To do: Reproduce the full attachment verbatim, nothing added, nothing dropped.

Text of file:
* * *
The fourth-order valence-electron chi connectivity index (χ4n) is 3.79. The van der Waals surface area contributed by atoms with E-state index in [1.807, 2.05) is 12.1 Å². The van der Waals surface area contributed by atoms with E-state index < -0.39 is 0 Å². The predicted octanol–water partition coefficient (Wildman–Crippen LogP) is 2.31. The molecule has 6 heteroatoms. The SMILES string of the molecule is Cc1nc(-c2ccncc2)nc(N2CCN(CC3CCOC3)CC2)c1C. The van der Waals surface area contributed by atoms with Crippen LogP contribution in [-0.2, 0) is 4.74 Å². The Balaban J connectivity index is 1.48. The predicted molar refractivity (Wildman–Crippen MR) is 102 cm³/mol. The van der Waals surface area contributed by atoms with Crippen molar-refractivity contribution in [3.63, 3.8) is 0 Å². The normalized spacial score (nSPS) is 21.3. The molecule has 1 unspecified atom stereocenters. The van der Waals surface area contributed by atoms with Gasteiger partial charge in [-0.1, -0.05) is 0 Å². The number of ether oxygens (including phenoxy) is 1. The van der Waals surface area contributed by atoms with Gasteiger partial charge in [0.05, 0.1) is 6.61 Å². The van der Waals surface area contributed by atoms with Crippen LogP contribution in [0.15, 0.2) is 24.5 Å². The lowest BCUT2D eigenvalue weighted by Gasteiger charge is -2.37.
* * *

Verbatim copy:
The fourth-order valence-electron chi connectivity index (χ4n) is 3.79. The van der Waals surface area contributed by atoms with E-state index in [1.807, 2.05) is 12.1 Å². The van der Waals surface area contributed by atoms with E-state index < -0.39 is 0 Å². The predicted octanol–water partition coefficient (Wildman–Crippen LogP) is 2.31. The molecule has 6 heteroatoms. The SMILES string of the molecule is Cc1nc(-c2ccncc2)nc(N2CCN(CC3CCOC3)CC2)c1C. The van der Waals surface area contributed by atoms with Crippen LogP contribution in [-0.2, 0) is 4.74 Å². The Balaban J connectivity index is 1.48. The predicted molar refractivity (Wildman–Crippen MR) is 102 cm³/mol. The van der Waals surface area contributed by atoms with Crippen molar-refractivity contribution in [3.63, 3.8) is 0 Å². The normalized spacial score (nSPS) is 21.3. The molecule has 1 unspecified atom stereocenters. The van der Waals surface area contributed by atoms with Gasteiger partial charge in [-0.1, -0.05) is 0 Å². The number of ether oxygens (including phenoxy) is 1. The van der Waals surface area contributed by atoms with Gasteiger partial charge in [0.05, 0.1) is 6.61 Å². The van der Waals surface area contributed by atoms with Crippen LogP contribution in [0.15, 0.2) is 24.5 Å². The lowest BCUT2D eigenvalue weighted by Gasteiger charge is -2.37.